Ragon Faculty, Postdoc Present at 2024 Conference on Retroviruses and Opportunistic Infections

Date: March 20, 2024 By: Nick Kolev

Boris Juelg, MD, PhD, and Toong Seng Tan, PhD, each presented papers at the event. Research from other faculty was also represented.

Earlier this month, Ragon faculty member Boris Juelg, MD, PhD, spoke at the 2024 Conference on Retroviruses and Opportunistic Infections (CROI) held in Denver, Colorado from March 3 – March 6.

Juelg, pictured at a CROI press conference, presented the paper “Therapeutic Efficacy of a Triple Combination of HIV-1 Broadly Neutralizing Antibodies,” which discussed a study he led on the efficacy of a combination of three bNAbs that showed long-term virologic control of HIV in persons living with the virus who had discontinued antiretroviral use. In simple terms, bNAbs are proteins that can block and neutralize a wide range of viruses with the potential to have a broad impact on HIV treatment.

The research found that 83% percent of patients maintained virologic suppression for 28 weeks after taking the bNAb cocktail, while 42% percent had virologic suppression for an even longer period of 38-44 weeks, despite the decline of bNAb concentrations.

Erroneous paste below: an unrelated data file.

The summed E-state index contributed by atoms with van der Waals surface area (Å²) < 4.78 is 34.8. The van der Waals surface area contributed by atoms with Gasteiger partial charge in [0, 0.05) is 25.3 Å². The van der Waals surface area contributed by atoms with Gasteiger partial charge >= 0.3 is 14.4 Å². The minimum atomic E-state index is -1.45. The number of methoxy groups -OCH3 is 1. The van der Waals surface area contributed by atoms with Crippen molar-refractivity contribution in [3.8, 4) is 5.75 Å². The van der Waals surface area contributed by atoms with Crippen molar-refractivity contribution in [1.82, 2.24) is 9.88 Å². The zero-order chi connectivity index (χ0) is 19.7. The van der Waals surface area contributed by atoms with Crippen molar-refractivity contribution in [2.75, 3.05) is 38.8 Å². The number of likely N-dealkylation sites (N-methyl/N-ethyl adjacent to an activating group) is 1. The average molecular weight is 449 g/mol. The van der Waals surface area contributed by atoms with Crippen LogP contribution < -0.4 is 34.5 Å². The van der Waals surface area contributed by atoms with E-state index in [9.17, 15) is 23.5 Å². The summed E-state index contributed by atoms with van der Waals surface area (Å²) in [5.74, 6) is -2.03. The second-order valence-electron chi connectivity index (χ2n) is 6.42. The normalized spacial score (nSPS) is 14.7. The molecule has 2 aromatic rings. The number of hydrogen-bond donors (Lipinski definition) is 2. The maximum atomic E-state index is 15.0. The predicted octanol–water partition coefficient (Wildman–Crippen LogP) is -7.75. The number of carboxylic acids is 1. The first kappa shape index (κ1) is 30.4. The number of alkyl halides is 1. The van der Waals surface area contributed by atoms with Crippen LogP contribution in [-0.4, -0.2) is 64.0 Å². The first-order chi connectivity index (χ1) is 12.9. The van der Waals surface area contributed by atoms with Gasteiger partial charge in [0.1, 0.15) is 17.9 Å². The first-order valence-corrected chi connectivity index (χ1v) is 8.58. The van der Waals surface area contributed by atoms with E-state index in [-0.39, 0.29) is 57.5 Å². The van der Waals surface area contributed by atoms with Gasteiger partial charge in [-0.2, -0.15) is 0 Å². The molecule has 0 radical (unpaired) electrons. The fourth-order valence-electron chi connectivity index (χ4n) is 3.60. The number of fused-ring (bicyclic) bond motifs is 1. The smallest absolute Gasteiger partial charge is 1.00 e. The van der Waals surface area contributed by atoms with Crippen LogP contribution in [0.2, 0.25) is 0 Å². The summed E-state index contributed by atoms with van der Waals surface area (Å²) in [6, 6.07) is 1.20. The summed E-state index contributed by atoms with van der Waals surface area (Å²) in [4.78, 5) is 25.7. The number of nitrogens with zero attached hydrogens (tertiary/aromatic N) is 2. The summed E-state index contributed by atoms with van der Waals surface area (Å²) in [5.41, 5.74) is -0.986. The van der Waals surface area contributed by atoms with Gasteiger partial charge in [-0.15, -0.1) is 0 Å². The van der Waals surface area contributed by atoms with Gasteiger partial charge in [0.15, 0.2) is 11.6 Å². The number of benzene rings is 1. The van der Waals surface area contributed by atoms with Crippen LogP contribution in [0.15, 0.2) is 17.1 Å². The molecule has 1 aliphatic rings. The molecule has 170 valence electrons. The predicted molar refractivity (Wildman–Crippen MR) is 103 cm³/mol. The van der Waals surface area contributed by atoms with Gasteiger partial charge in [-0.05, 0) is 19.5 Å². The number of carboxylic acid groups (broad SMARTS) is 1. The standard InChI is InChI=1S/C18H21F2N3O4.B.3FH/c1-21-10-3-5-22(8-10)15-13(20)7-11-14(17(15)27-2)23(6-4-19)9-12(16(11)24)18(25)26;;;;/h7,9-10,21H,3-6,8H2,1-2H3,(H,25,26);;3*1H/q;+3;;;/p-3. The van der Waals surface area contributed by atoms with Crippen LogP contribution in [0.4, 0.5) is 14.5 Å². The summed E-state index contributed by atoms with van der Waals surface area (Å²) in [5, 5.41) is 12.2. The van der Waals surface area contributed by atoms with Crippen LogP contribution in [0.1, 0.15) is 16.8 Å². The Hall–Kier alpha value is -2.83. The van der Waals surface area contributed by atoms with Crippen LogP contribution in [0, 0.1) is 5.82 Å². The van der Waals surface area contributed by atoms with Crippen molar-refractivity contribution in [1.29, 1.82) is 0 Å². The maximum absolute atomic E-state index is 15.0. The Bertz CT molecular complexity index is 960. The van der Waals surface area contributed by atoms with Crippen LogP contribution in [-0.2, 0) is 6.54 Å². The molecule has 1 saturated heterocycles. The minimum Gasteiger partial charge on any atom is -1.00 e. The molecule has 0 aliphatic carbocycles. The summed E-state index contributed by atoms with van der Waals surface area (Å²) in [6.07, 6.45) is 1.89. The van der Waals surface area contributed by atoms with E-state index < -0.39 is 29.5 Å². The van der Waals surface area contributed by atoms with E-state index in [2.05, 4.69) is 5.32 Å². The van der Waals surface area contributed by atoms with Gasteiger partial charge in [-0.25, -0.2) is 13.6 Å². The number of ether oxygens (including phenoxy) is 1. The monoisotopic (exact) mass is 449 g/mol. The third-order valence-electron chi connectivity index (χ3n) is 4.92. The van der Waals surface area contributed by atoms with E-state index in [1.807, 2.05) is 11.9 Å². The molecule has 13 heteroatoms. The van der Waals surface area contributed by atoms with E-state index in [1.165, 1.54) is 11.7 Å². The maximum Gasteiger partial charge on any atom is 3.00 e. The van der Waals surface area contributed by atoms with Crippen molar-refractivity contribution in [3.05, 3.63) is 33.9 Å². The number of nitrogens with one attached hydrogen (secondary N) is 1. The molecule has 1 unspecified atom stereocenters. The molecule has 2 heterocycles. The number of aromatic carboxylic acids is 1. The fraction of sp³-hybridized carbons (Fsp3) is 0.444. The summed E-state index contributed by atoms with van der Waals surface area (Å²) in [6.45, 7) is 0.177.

Ragon postdoctoral fellow Toong Seng Tan, PhD, also presented a paper titled ‘​”Sex-Based Differences in HIV-1 Reservoir Profile in Individuals With Long-Term ART Suppression,” which was co-authored by Ragon faculty Xu Yu, MD, Mathias Lichterfeld, MD, PhD, and Mary Carrington, PhD. 

This study evaluated differences in HIV-1 reservoir profile on ART suppressed individuals, with results suggesting  a sex-based difference in host immune-driven proviral landscape evolution during long-term suppressive ART. 

Also presented at the conference were other papers co-authored by Ragon faculty members, including Amy Barczak, MD; Gaurav Gaiha, PhD, DPhil; Thumbi Ndung’u, PhD; Ragon steering committee member Dan Barouch, MD, PhD, and Philip Goulder, DPhil.

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